Bradley Manning and the Rule of Law

The case of Pfc. Bradley Manning raises legal issues about his pre-trial detention, freedom of speech and the press, and proving his guilt beyond a reasonable doubt. Putting aside Manning’s guilt or innocence, if Bradley Manning saw the Afghan and Iraq war diaries as well as the diplomatic cables published by WikiLeaks, what should he have done? And what should be the proper response of government to their publication?

A high point in the application of the rule of law to war came in the Nuremberg trials, when leaders in Germany were held accountable for World War II atrocities. Justice Robert Jackson, who served as the chief prosecutor in the Nuremberg trials while on leave from the U.S. Supreme Court, said, “If certain acts of violation of treaties are crimes, they are crimes whether the United States does them or whether Germany does them, and we are not prepared to lay down a rule of criminal conduct against others which we would not be willing to have invoked against us.”

One of the key outcomes of the Nuremberg trials was that people who commit war crimes or crimes against humanity will be held accountable even if they were following orders. This is known as Nuremberg Principle IV, which states: “The fact that a person acted pursuant to order of his government or of a superior does not relieve him from responsibility under international law provided a moral choice was in fact possible to him.” The Nuremberg principles were enshrined in a series of treaties.

How do the Nuremberg principles and other laws of war apply to Bradley Manning?

What is a person who does not want to participate in war crimes or hiding war crimes supposed to do when he sees evidence of them? If Manning hid the evidence, would he not be complicit in the crimes he was covering up and potentially liable as a co-conspirator? These were questions that Bradley Manning allegedly wrestled with. According to unverified chat logs, Manning, talking with Adrian Lamo via email, asked: “Hypothetical question, if you had free reign [sic] over classified networks for long periods of time… say, 8-9 months… and you saw incredible things, awful things… things that belonged in the public domain, and not on some server stored in a dark room in Washington, D.C.… what would you do?”

In Iraq, Manning was ordered “to round up and hand over Iraqi civilians to America’s new Iraqi allies, who he could see were then torturing them with electrical drills and other implements.” Manning questioned the orders he was being given to help round up Iraqis and brought his concerns to the chain of command. He pointed to a specific instance in which 15 detainees were arrested and tortured for printing “anti-Iraqi literature.” He found that the paper in question was merely a scholarly critique of corruption in the government, asking, “Where did the money go?” He brought this to his commander, who told him to “shut up” and keep working to find more detainees. Manning realized he “was actively involved in something that I was completely against.”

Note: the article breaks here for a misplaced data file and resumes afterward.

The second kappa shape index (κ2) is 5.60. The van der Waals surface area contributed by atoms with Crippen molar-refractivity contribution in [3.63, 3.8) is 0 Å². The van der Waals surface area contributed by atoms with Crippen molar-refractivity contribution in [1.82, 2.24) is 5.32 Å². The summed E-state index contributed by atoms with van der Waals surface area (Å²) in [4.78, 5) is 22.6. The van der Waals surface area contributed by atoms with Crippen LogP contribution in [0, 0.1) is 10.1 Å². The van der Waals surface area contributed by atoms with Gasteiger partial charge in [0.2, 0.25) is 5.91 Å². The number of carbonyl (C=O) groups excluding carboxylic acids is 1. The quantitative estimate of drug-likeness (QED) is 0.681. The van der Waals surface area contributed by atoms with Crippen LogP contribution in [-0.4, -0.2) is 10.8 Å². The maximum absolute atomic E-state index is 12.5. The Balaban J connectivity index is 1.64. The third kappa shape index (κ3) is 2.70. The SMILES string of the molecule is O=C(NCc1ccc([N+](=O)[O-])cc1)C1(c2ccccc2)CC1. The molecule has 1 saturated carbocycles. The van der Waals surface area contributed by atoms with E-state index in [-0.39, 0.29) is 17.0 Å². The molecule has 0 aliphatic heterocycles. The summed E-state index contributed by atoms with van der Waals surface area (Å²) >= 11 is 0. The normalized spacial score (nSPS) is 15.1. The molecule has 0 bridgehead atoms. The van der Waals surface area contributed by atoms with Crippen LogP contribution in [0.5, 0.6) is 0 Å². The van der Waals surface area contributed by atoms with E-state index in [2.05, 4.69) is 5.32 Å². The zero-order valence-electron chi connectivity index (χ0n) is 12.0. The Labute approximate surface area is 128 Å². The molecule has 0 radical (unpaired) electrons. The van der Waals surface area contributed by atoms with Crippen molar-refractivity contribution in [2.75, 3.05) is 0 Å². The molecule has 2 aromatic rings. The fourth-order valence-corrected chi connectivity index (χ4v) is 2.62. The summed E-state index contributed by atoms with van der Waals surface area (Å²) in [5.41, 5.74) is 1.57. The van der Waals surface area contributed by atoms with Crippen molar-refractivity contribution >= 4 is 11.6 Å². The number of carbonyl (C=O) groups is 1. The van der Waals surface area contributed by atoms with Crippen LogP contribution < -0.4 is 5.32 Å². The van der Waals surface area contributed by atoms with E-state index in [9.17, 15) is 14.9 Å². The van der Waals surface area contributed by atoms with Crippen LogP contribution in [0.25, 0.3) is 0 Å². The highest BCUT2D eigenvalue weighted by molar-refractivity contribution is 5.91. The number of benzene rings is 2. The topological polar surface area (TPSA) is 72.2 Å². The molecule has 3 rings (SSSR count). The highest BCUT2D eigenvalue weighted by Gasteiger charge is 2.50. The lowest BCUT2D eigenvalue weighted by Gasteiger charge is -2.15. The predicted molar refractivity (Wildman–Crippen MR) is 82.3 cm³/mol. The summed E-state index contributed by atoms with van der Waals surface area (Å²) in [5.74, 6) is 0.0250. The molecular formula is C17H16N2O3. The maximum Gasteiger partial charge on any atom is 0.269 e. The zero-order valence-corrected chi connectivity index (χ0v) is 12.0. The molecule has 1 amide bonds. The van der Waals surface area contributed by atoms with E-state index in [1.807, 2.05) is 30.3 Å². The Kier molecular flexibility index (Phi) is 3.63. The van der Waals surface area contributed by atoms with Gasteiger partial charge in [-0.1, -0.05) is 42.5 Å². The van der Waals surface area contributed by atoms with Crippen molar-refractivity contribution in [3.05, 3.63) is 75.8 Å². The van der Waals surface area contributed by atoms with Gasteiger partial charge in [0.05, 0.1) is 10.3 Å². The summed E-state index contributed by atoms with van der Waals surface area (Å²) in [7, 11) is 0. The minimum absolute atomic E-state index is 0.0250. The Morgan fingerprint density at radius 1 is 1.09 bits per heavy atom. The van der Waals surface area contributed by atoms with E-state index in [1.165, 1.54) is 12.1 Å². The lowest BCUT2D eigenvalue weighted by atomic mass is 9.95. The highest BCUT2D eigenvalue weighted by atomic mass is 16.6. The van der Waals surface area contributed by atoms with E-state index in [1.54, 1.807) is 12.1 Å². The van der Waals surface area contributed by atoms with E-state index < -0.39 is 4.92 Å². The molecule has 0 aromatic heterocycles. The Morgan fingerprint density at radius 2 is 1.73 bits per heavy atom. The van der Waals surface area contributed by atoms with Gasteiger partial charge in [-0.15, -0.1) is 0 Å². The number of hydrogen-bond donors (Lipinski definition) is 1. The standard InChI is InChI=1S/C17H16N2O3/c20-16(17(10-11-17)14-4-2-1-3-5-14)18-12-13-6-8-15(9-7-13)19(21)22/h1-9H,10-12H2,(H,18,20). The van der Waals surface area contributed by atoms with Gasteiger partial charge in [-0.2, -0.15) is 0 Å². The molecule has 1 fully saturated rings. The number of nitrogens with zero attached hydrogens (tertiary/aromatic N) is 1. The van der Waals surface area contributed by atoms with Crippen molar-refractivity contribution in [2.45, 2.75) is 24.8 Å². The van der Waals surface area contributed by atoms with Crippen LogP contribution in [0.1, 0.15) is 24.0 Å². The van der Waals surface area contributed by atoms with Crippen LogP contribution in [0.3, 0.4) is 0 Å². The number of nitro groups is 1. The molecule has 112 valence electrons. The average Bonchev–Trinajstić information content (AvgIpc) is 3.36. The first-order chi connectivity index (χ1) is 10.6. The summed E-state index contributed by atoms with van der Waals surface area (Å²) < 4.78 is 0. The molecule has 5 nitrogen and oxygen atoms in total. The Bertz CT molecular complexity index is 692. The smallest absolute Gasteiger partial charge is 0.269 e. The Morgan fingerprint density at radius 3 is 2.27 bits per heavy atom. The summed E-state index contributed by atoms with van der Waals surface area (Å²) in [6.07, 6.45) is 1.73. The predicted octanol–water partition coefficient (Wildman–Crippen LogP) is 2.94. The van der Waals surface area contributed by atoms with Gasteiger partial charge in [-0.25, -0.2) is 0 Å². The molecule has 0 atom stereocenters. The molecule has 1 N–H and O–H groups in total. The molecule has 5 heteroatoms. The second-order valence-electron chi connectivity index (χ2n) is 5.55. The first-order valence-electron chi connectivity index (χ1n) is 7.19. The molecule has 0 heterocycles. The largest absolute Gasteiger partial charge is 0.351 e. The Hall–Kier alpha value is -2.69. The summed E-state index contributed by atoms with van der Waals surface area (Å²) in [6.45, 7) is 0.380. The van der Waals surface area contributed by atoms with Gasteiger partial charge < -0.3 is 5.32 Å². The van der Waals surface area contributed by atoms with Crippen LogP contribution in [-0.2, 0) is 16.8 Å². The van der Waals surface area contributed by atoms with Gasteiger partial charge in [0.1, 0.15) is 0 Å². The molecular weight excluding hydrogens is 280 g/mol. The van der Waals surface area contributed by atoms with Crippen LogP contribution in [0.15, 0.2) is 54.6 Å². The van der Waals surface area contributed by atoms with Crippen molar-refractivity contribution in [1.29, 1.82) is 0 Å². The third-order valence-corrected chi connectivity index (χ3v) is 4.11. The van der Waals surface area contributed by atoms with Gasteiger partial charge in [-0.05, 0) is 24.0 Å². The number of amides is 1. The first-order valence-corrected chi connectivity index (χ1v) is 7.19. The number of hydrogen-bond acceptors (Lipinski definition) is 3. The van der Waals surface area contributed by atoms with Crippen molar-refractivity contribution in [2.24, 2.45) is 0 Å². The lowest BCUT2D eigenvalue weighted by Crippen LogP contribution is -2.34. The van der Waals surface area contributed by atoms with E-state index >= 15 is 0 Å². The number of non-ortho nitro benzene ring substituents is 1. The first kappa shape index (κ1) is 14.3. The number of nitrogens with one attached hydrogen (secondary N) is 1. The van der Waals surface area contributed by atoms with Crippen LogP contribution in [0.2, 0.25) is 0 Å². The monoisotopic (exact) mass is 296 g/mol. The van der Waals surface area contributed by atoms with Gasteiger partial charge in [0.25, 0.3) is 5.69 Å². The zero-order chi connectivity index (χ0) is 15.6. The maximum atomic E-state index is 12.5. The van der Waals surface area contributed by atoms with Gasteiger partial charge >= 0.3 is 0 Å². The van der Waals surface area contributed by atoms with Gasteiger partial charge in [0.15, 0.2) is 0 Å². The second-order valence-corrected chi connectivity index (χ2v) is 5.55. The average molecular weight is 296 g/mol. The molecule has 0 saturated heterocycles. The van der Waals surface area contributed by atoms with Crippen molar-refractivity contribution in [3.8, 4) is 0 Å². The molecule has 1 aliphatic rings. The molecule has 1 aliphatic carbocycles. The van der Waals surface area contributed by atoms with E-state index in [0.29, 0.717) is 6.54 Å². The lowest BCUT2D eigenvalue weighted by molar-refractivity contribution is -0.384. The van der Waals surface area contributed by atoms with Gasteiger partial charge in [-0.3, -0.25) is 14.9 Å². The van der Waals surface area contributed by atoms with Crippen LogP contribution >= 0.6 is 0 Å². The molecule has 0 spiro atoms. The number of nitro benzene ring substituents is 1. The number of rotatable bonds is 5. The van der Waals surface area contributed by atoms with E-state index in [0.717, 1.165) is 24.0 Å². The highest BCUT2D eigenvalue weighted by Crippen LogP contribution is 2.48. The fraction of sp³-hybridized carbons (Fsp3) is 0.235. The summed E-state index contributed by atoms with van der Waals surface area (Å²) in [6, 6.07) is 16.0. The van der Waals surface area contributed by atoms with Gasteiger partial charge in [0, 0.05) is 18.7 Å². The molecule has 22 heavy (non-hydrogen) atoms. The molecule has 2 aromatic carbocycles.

He wrestled with the question of what to do. According to the unverified chat logs with Lamo, Manning told Lamo that he hoped the publication of the documents and videos would spur “worldwide discussion, debates, and reform.” He went on to say, “I want people to see the truth… regardless of who they are… because without information, you cannot make informed decisions as a public.” The command structure would not listen, so Manning went beyond them to the people who are supposed to control the military in our democratic republic. He wanted Americans to know the truth.

In the chat logs, Lamo asked Manning why he did not sell the documents to a foreign power. Manning realized he could have made a lot of money doing so, but he did not take that path. He explained: “It belongs in the public domain – information should be free – it belongs in the public domain – because another state would just take advantage of the information… try and get some edge – if its out in the open… it should be a public good.” These are not the words of a traitor, of someone out to hurt the United States; these are the words of someone trying to improve the United States, trying to get the country to live up to its highest ideals.

Manning is charged so far with three counts of unlawfully transferring confidential material to a non-secure computer, i.e., leaking state secrets. Manning faces up to 52 years if convicted of these crimes, and it is likely that he will be charged with additional offenses. The charges against Manning end stating that Manning’s “conduct [is] prejudicial to good order and discipline in the armed forces and [is] of a nature to bring discredit upon the armed forces.”

Well, what exactly did the materials Manning allegedly leak show?

The video that is the focus of these initial charges is known as “Collateral Murder.” The video shows American soldiers in an Apache helicopter gunning down a group of innocent men, including two Reuters employees, a photojournalist and his driver, killing 16 and sending two children to the hospital. The video, which has been viewed by millions, shows initial blasts at the group killing and wounding people. U.S. forces watch as a van pulls up to evacuate the wounded. The soldiers again open fire from the helicopter, killing more people. A crew member is heard saying, “Oh, yeah, look at those dead bastards.” But that was not the end. Journalist Rick Rowley reported that a man who  had crawled out of the van was still alive when a tank drove over him, cutting him in half.